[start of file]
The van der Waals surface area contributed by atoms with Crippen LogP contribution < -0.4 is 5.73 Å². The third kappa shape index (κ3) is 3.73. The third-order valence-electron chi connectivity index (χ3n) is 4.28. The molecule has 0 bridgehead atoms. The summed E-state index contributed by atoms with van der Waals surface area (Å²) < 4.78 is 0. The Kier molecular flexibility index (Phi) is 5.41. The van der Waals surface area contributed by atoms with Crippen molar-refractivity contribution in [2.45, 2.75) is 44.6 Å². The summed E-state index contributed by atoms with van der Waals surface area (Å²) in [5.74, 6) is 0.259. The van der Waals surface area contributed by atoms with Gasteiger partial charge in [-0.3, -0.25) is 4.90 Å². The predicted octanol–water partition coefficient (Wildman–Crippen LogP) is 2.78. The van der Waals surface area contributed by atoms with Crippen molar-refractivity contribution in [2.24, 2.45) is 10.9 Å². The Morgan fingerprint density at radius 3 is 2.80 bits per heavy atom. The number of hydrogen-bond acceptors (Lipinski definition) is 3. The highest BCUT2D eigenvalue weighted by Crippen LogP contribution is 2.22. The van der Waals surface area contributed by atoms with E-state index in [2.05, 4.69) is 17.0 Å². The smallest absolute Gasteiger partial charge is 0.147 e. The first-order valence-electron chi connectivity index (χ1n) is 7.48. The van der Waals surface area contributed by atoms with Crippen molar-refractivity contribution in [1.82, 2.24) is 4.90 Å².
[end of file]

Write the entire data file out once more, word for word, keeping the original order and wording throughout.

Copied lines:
The van der Waals surface area contributed by atoms with Crippen LogP contribution < -0.4 is 5.73 Å². The third kappa shape index (κ3) is 3.73. The third-order valence-electron chi connectivity index (χ3n) is 4.28. The molecule has 0 bridgehead atoms. The summed E-state index contributed by atoms with van der Waals surface area (Å²) < 4.78 is 0. The Kier molecular flexibility index (Phi) is 5.41. The van der Waals surface area contributed by atoms with Crippen molar-refractivity contribution in [2.45, 2.75) is 44.6 Å². The summed E-state index contributed by atoms with van der Waals surface area (Å²) in [5.74, 6) is 0.259. The van der Waals surface area contributed by atoms with Gasteiger partial charge in [-0.3, -0.25) is 4.90 Å². The predicted octanol–water partition coefficient (Wildman–Crippen LogP) is 2.78. The van der Waals surface area contributed by atoms with Crippen molar-refractivity contribution in [2.24, 2.45) is 10.9 Å². The Morgan fingerprint density at radius 3 is 2.80 bits per heavy atom. The number of hydrogen-bond acceptors (Lipinski definition) is 3. The highest BCUT2D eigenvalue weighted by Crippen LogP contribution is 2.22. The van der Waals surface area contributed by atoms with E-state index in [2.05, 4.69) is 17.0 Å². The smallest absolute Gasteiger partial charge is 0.147 e. The first-order valence-electron chi connectivity index (χ1n) is 7.48. The van der Waals surface area contributed by atoms with Crippen molar-refractivity contribution in [1.82, 2.24) is 4.90 Å².